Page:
Tag Archives: Acacia

On China Miéville and Pushing Boundaries

“It’s a risky novel and it is not always successful. But those risks are important and should be encouraged, because even when failing, they lead to future promises of success.”
~ Eddy Rathke in his Goodreads review of China Miéville’s 2012 novel, Embassytown.

I like what Eddy wrote here and I think this is true in/of a lot of China Miéville‘s work. Miéville is really interested in pushing the boundaries of what’s been historically accepted as possible. It definitely takes a sense of fearlessness to say: “Fuck it, I’m trying this regardless of what anyone else thinks!”

. . . and it really seems to work for Miéville, more often than not.

As an aside (though more or less tangentially-related) remark: Miéville’s vocabulary almost never ceases to amaze me. Not only that, the way he incorporates the vocabulary — stylistically — never pulls the reader out of the narrative (N.B. this is at least true for me), but rather it has a way of working with the story, rhythmically. It’s ostensibly an evolution of Twain’s “lighting/ lightning bug” analogy — the words Miéville chooses are not just impressive, they’re absolutely the right choice for the given sentence. (I think a good example of another SF/F series I’ve enjoyed, but the words often miss their mark is David Anthony Durham’s Acacia trilogy.)

Worth a mention: Perdido Street Station is just impressing the hell out of me right now! I can’t wait to see what the whole “New Crobuzon” series has in store!!

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Hi there! Remember me?! | 06.30.12

To say it’s been a while would be a complete understatement! Life gets busy even when you wish it’d slow down. . . .

I don’t have a lot of new writing news, though I did land a sweet gig managing most of the visible web content for The Lit Pub, and I got to review Matt Bell’s truly excellent novel(la) Cataclysm Baby for [PANK] Magazine recently as well. If you haven’t read this book (or anything else written by Matt Bell) you should totally do so, ASAP!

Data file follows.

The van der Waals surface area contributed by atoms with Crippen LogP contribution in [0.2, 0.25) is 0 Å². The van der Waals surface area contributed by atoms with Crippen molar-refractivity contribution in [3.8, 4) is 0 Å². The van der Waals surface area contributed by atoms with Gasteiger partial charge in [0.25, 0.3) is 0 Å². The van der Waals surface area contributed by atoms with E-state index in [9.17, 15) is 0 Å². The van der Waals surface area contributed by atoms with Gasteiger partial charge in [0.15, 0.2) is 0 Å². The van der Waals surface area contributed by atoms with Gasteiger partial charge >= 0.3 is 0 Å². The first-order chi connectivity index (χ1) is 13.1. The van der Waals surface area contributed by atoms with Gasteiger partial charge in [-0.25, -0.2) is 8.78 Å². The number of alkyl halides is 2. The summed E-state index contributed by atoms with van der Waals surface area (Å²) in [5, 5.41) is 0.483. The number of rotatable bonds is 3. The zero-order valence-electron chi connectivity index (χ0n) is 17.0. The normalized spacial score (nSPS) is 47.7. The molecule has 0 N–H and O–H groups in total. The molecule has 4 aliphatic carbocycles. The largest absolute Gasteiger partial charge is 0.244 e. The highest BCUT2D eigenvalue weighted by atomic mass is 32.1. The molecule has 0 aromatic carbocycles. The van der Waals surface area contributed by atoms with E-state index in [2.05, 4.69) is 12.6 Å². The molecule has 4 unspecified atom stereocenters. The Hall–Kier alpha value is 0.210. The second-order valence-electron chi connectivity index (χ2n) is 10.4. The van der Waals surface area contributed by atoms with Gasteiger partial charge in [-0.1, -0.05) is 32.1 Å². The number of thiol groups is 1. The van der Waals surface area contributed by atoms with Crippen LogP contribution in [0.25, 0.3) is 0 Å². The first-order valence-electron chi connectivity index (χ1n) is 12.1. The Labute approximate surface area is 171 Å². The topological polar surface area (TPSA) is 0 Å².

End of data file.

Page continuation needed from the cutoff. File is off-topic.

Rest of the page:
HBO’s Game of Thrones just wrapped up its second season and it was honestly just as fantastic as its debut! Our crack reviews “team” (i.e. Dustin Luke Nelson and I) at InDigest Mag compiled a list of our likes and dislikes about the show’s deviations from the book. I was actually pretty happy with what we came up with when all was said and done!

Speaking of Game of Thrones, I recently finished reading book 5 of George R.R. Martin’s “A Song of Ice and Fire” series, A Dance with Dragons, and it was simply epic — almost as good as book 3, A Storm of Swords (just ignore the middling Amazon reviews; trust me). Now the only real problem is waiting for G.R.R.M. to finish writing book 6. . . .

Though, problematically, finishing all five of the “Song of Ice and Fire” books in such quick succession has left a significant, nigh gaping sci-fi/fantasy-tinged hole in my reading life; a hole I’d forgotten existed since reading Tolkien in high school; a hole I’ve been trying desperately to fill for the past month. So like most anything I do, if I’m going to do it right (i.e. “all out”), I research the hell out of it and then hit the bookstore.

Here are some of my latest acquisitions:

I sort of went “no holds barred” on this venture. We’ve got series, standalone books, sci-fi, steampunk, fantasy, and everything in between. Lord of Light was recommended to me by my “go to” man with a plan, David Atkinson. As soon as he started describing it to me[1], I didn’t need any further coaxing — I was definitely sold. Acacia by David Anthony Durham[2] actually got some really great praise from George R.R. Martin, himself, which was good enough for me.

And American Gods was written by Neil Gaiman, which in and of itself should be fairly self-explanatory.

Moving down the stack is The Difference Engine,[3] a book by two more authors who probably need no introduction: William Gibson and Bruce Sterling. I highly recommend the 20th Anniversary Edition with a great intro by Cory Doctorow and some really interesting commentary at the end from the authors. Sandwiched in the middle of the four books that are part of their own series is Arkady and Boris Strugatsky’s Roadside Picnic, called by many readers and critics alike “the best Russian sci-fi novel ever written” (and also spawned the STALKER movie(s) and video games).

See? I told you I did some research.

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